Is it time to upgrade?

I only like to upgrade when the change is huge.

I currently have a

Pentium 4 1.6 ghz
1 Gig Ram (don't know if I can make a new computer)
60 GB hard drive (always full) - :-P
ATI 9600 Pro

What I'm eyeing

Opteron 165 - Potential overclock
1 Gig Ram (Price is an issue in the beggining
160 GB SATA 1.5 HD
ATI 9600 Pro - To be honest I don't play games on my system, at all.

What kind if speed difference can I see when encoding video, use of adobe photoshop, winrar, and ect.

I personally have a tendency of having many applications open at once.
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  1. "What kind if speed difference can I see when encoding video, use of adobe photoshop, winrar, and ect.

    Review the X2 3800+ dual core reviews.....I'd suspect the differences will be quite huge.....

    (Agree, if you are not gaming, no need to change video, BUT...all the newest MBs utilize PCI-e, and will not accept your 9600 Pro video card....; there are still some socket 754 Athlon NForce3 boards out there, however, which although older, are still fast, and utilize AGP slots)
  2. well, opty 165 is dual core, so difference is going to be noticeable, probably very significant too

    socket 939 boards with AGP...

    MSI K8N Neo2-F or
    Gigabyte's GA-K8NSC-939
    or the one from Asrock which has both AGP and PCIe (don't remember the model number)
    (I don't think Asus has any now, at ones they care show details on their site)

    Or you can opt for an onboard GeForce6150 with PCIe, so you can plan for other cheap video later (and have a spare machine for REAL multitasking)

    RAM... I have insufficient knowledge to give opinions since I am using multi-CPU rigs (dual opty 140 right now, may upgrade soon) with Registered ram which is significantly more expensive (and less performance per processor)
  3. Thses Guys Are Right, What More Can I Say?
  4. I'm usually a dual core hater because many people spend too much of their budget on the CPU and skimp on their video card and then wonder why they don't have game. In your case a dual is perfect since you are not talking about gaming and since you tend to do many things at once. The guys have already steered you straight. If you need to game in addition to the tasks you mentioned you better save up for a new video card too.
  5. I have done real life testing with an A64 3000 and i found the numbers to be in line with what I had on Auto GK. So I feel it is safe to say that Tom's numbers are good across the board. If you had a 2 hr VOB and wanted to convert it to a divx file, it would take an A64 3000 about 90min, a 2ghz P4 2hrs and 15 minutes or so, and an A64 3800 about 60 minutes. You would see a trans-generational improvement. I have read so many reviews of the 3800. I have seen reports of the frames per second performance of it between 48 and 72. If we take tom's numbers as gospel, it would amount to around 60. I dont own one so I can only use objective comparisons of what I have done. But with every new patch or version of software like Auto GK, it is safe to say that dual core performance will increase everytime as the software gets more optimized for dual core. I dont think you will be disappointed. Everyone I have come across says that the opteron 165 is better all around, but it is increasing in price now (from 315 to 355) And the X23800 has went down to 299 at zip zoom fly. I have had LONG conversations with an owner of a 4200 (he is a hardware reviewer for a tech site) and he has told me that it is not as overclocker friendly as some try and say it is. (more so for precision operations like video encoding) He says the cores can get get kinda out of sync (or so he thinks) maybe the Opteron is a better option if you want to overclock. then again, maybe you will find your encoding projects have problems as you overclcock despite it being a superior chip. Another thing to keep in mind is that the added cache of the 165 will not help you with what you are planning to do. I would choose the 3800 over the 165 and even more so now that the prices have changed places on those chips. I would rather have 200mhz guaranteed than the possibility that better silicon will make for a better overclocker and more tolerant of higher voltage. I am sure there are those who would disagree. Do a little research for yourself and form your own opinion so that you can make the best decision.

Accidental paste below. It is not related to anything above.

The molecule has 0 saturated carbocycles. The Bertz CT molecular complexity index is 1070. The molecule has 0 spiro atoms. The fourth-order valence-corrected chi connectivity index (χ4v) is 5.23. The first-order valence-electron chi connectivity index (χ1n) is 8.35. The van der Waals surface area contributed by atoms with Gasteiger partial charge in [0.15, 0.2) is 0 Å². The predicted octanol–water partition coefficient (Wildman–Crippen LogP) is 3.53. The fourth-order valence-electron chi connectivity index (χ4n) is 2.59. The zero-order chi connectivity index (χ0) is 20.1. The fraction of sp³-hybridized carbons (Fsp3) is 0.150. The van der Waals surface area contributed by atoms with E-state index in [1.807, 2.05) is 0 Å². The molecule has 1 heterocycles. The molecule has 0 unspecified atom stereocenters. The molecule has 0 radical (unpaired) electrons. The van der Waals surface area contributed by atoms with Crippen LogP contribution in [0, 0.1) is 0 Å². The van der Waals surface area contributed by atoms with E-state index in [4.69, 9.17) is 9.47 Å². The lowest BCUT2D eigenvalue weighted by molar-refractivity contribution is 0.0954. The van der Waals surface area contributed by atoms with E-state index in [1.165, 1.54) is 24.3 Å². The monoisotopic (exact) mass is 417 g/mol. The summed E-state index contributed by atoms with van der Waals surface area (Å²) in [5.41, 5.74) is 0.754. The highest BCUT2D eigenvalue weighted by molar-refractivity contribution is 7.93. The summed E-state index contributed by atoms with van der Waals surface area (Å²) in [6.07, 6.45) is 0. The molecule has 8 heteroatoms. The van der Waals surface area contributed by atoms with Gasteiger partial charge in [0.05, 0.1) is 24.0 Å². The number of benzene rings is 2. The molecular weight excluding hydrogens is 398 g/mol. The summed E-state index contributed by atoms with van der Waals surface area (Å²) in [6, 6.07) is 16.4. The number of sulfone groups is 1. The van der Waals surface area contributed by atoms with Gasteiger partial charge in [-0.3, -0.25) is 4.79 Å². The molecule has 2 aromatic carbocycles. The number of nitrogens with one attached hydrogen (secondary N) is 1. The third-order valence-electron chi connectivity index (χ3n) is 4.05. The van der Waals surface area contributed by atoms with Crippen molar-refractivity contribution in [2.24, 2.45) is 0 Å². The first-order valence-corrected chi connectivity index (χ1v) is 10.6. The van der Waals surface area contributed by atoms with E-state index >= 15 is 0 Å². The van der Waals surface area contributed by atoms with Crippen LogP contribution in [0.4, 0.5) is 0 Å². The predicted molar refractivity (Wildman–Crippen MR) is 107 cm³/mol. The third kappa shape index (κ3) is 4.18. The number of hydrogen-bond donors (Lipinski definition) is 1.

6. zodiac, my system processes a 700MB RAR compression in about 10 minutes. Havent tried video encoding on this system yet, but it crunches every game I run on high quality without ANY overclocking. I notice that when running winrar, that task manager shows my CPU at 50% and only the second core is being used; and not even to its full potential. I suspect that the one core being used is because that winrar is not programmed for multiple threads? and the part about that core not being fully utilized could be that my HDD speed is a bottleneck. A couple Raptors in RAID 0 might be able to fix that... to some extent.